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This question already has an answer here:

I know that it's possible to generate DH parameters that lead to it being easy to attack (e.g. trivial composite numbers), but is it possible to create a malicious parameter that is not a composite number (and thus passes an arbitrary number of Miller-Rabin tests) but still makes attacking the DH group easy? It should be trivial to detect if the parameters have been generated to intentionally fall victim to the small subgroup attack, and the SNFV becomes impractical with realistic key sizes.

Questions similar to this have been asked before, but they seem to focus on composite numbers.

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marked as duplicate by forest, Community Feb 25 at 3:51

This question has been asked before and already has an answer. If those answers do not fully address your question, please ask a new question.

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    $\begingroup$ The list of weaknesses in poncho's answer to that other question is pretty exhaustive from what is known. $\endgroup$ – SEJPM Feb 25 '18 at 10:57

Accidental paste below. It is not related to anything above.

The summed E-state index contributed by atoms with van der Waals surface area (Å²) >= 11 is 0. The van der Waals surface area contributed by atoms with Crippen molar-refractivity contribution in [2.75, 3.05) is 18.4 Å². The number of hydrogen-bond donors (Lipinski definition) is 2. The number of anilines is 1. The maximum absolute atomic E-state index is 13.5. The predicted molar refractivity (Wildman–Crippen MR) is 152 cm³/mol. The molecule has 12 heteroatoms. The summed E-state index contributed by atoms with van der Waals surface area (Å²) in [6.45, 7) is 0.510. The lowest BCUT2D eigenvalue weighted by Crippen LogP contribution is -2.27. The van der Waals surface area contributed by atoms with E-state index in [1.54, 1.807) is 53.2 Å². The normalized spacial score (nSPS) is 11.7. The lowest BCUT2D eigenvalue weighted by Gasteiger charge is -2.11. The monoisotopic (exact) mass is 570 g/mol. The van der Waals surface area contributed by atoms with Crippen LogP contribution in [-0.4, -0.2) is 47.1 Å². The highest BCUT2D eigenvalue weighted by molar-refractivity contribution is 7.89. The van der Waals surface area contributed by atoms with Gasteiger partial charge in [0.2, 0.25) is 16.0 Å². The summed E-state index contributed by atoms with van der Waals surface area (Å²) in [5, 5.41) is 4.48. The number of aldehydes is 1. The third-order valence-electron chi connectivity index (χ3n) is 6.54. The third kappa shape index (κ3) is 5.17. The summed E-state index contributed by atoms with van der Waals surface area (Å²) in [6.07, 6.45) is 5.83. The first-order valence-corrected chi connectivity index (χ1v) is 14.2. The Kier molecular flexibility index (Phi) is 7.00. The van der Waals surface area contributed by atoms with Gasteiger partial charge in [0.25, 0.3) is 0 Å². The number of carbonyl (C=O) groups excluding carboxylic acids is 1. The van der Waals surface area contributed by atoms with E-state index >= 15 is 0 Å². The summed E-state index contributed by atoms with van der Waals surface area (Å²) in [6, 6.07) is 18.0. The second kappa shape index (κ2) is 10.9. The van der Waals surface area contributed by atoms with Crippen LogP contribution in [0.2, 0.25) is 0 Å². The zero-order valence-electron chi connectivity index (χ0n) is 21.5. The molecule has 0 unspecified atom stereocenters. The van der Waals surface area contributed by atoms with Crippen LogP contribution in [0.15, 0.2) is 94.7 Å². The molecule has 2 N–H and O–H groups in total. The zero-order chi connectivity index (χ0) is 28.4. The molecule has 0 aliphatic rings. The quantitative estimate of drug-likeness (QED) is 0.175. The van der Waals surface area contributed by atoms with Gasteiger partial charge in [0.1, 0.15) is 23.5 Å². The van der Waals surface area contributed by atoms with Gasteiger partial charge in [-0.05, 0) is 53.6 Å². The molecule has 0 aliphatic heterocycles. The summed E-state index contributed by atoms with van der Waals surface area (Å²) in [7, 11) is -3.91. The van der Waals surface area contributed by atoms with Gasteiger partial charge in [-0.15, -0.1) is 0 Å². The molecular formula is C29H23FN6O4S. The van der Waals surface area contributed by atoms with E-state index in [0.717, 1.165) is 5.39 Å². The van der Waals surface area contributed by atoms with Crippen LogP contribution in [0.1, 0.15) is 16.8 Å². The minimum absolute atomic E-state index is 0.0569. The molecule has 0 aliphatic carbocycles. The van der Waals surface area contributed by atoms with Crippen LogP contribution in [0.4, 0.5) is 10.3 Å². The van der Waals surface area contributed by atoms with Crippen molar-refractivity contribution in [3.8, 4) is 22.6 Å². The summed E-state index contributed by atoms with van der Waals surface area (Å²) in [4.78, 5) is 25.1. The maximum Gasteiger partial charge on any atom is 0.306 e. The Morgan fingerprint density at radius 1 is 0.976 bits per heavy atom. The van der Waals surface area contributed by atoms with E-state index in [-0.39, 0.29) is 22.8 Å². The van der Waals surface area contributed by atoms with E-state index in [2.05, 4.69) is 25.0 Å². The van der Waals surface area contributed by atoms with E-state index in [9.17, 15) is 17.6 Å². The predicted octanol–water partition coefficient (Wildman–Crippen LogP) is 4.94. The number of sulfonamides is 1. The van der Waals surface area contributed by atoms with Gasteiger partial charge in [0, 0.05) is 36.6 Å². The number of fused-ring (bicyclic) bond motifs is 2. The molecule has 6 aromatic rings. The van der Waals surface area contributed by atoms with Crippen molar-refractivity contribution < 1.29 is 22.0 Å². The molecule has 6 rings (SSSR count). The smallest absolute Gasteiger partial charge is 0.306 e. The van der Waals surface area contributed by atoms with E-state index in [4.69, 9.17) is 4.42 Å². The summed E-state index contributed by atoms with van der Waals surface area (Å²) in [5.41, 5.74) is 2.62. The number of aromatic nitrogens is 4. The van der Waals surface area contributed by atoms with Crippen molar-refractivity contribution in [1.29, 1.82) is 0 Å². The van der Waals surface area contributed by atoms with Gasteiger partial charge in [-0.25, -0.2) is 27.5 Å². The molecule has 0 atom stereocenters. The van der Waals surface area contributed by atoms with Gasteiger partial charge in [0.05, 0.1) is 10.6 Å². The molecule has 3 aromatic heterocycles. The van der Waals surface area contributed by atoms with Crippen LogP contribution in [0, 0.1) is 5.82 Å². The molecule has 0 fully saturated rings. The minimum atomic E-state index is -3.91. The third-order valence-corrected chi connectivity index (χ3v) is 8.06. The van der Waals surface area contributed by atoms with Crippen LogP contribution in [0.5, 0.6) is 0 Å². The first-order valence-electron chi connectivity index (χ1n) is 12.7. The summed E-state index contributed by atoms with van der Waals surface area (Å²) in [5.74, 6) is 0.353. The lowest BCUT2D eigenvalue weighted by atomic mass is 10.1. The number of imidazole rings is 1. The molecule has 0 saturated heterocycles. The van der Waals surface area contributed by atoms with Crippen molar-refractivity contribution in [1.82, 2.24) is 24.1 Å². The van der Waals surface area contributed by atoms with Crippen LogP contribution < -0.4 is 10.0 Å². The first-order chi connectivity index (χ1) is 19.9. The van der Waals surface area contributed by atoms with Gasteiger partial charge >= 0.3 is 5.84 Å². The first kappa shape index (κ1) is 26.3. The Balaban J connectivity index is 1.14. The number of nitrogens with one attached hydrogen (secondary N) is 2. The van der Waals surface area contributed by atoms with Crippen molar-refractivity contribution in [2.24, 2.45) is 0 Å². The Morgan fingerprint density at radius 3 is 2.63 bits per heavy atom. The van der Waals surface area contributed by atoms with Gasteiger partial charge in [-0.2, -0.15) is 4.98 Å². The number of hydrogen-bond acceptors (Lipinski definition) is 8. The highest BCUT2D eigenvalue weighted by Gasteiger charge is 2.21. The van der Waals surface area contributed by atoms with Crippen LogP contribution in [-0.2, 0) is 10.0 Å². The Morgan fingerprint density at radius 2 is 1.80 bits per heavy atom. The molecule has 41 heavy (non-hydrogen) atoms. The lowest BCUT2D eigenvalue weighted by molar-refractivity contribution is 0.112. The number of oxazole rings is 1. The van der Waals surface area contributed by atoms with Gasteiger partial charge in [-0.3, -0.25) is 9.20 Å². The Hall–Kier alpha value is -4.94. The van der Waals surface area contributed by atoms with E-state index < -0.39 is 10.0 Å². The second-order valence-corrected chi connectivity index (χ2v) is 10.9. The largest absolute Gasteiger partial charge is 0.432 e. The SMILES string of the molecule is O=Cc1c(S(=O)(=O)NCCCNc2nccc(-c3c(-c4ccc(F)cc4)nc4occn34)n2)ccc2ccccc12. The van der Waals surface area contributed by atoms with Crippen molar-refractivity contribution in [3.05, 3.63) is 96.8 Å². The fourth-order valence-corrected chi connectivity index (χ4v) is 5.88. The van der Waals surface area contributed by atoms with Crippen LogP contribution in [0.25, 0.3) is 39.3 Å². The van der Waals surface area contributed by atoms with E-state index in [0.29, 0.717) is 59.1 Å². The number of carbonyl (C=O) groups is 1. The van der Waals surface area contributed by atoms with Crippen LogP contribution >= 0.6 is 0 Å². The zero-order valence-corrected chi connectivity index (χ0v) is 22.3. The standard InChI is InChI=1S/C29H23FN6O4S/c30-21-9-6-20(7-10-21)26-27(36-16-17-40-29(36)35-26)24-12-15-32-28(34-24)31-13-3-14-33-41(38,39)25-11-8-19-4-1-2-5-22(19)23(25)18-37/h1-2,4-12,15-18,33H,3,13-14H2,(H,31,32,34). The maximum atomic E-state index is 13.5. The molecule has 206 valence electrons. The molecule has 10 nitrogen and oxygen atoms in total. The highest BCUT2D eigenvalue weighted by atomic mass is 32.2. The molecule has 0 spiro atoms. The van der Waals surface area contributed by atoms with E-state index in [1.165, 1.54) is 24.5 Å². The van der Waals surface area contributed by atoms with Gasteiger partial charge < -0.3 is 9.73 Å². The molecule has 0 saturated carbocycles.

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[Update: See this answer to another question for an example of a back door that can't be detected, but can probably be excluded by demanding a rigid process like RFC 2412 as was used for all the RFC 3526 groups.]

If there were a known way to put a back door into Diffie–Hellman parameters, it would be excluded by standard criteria for selecting them. poncho's answer to the question you cited provides some examples of criteria we normally use and how to test them and what goes wrong if you don't; there are a couple more references in an answer I wrote.

For finite-field DH, there's little reason to use anything other than the RFC 3526 groups, which use a modulus of the form $$2^n - 2^{n - 64} - 1 + 2^{64} (\lfloor 2^{n - 130} \pi \rfloor + c)$$ where $c$ is the smallest nonnegative integer making this number a safe prime congruent to 7 modulo 8.

For elliptic-curve DH, there's little reason to use anything other than X25519 or X448 except perhaps in exotic applications where essentially the same security criteria might be applied to maximize other performance objectives.

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